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Neighbors say Seattle squatter-stalker still not caught

(AP Photo/Matt Rourke)

A woman selling a house in Seattle last week found her life turned upside-down by a squatter who, she said, refuses to stay away from her property and believes the house is his own.

And a week after the squatter first showed up, far from being caught, the man has continued to harass and frighten not just Lisa, the home seller, but her neighbors as well.*

RELATED: Squatter complaints on the rise in Seattle 

On Thursday, the Dori Monson Show spoke with Lisa’s brother, Brian, who said that due to a lack of response from police, he and Lisa’s neighbors were going to take justice into their own hands and find the man who has been antagonizing his sister. Dori urged Brian to stand down. Later that day, Lisa told Dori that the Seattle Police Department had reached out to her and promised to find the squatter.

Four days after that optimistic conversation, however, Brian said that the situation has only gotten worse. The squatter, who last week went around to neighbors’ homes pretending to be pest control in order to gain entry, now is trespassing in the backyards of elderly homeowners on Lisa’s street.

“He showed up and was creeping through the neighbor’s backyard,” Brian said.

Later it was found that the man was posting photos he had taken from the neighbor’s backyard on his Facebook page.

Brian said that the SPD showed up at the scene fairly quickly, but that the man was gone. Overall, he believes that, considering the resources at their disposal, police could be doing more to help.

“They haven’t been very communicative with my sister throughout this — anytime that she wants updates or answers, she’s having to call them and get a hold of them,” he said. “The guys in the field have been great … but it’s just not enough.”

SPD sent a statement to the Dori Monson Show on Monday saying that the department would send out extra patrols to find the squatter. According to police, officers had visited the neighborhood on Friday afternoon and had spoken with the homeowners about their needs.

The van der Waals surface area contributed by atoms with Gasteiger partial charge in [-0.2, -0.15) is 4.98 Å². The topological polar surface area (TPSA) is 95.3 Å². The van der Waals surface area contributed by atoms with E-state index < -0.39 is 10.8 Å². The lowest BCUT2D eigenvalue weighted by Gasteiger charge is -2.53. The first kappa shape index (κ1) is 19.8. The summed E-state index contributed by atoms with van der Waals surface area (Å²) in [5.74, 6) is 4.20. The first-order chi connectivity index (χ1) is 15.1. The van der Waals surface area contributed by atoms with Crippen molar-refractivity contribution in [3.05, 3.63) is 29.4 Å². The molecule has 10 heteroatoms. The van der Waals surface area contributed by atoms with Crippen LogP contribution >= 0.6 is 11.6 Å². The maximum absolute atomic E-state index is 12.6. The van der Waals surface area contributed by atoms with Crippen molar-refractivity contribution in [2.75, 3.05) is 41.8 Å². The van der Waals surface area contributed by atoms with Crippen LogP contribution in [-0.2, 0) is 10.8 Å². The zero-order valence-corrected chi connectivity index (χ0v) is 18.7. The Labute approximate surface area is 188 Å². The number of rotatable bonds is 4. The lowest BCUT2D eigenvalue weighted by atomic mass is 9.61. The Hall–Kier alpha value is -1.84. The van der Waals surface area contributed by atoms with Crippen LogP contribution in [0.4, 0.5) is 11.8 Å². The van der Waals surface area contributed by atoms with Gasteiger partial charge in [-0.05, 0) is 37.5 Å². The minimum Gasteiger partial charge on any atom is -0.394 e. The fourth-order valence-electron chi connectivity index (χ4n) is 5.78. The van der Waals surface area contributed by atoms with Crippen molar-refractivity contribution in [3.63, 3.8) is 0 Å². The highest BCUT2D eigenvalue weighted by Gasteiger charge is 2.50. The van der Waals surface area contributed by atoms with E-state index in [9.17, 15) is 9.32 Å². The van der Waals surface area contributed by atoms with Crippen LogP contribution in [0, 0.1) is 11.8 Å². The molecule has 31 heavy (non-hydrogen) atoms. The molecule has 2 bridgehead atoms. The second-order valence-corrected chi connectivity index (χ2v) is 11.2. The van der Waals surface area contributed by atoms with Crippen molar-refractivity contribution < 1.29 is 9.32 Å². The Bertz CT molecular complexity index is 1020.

“It’s not as easy as just logging into Facebook and finding out where someone is at any given moment … it still involves a bit of luck for us to locate the guy involved,” the statement read.

Brian, who said he found out the man’s name and address on his own, was not impressed with this response from police.

“I hate to say it, but I think it’s a line from them,” Brian said. “And it’s unfortunate because I think that they could’ve had this guy by now.”

He pointed out that some of the neighbors are elderly, live alone, and have disabilities. In particular, Brian said, the stalker seems to get joy out of scaring females.

“He’s targeting women. It’s disgusting,” Brian said. “It’s absolutely vile that the police have not picked up on this and said, ‘This guy truly is a threat’ … I’m scared for the women in that neighborhood.'”

With a man who appears to be mentally unstable sneaking onto people’s property, Brian is worried that the situation will turn fatal before law enforcement pays attention.

“My fear is that this is going to take somebody getting injured, or even killed, before somebody truly responds to this guy, and he thinks this is a joke … what is he going to do next, and at that point, do we get some attention?” Brian said. “I don’t think it should go that far.”

Brian told Dori that if he hadn’t encouraged him to back off from finding the stalker on Thursday, the squatter would have been stopped by now.

“Had you not stopped me the other day, I would have had this guy by now,” Brian said.

*Last name and neighborhood have been left out for personal safety. 

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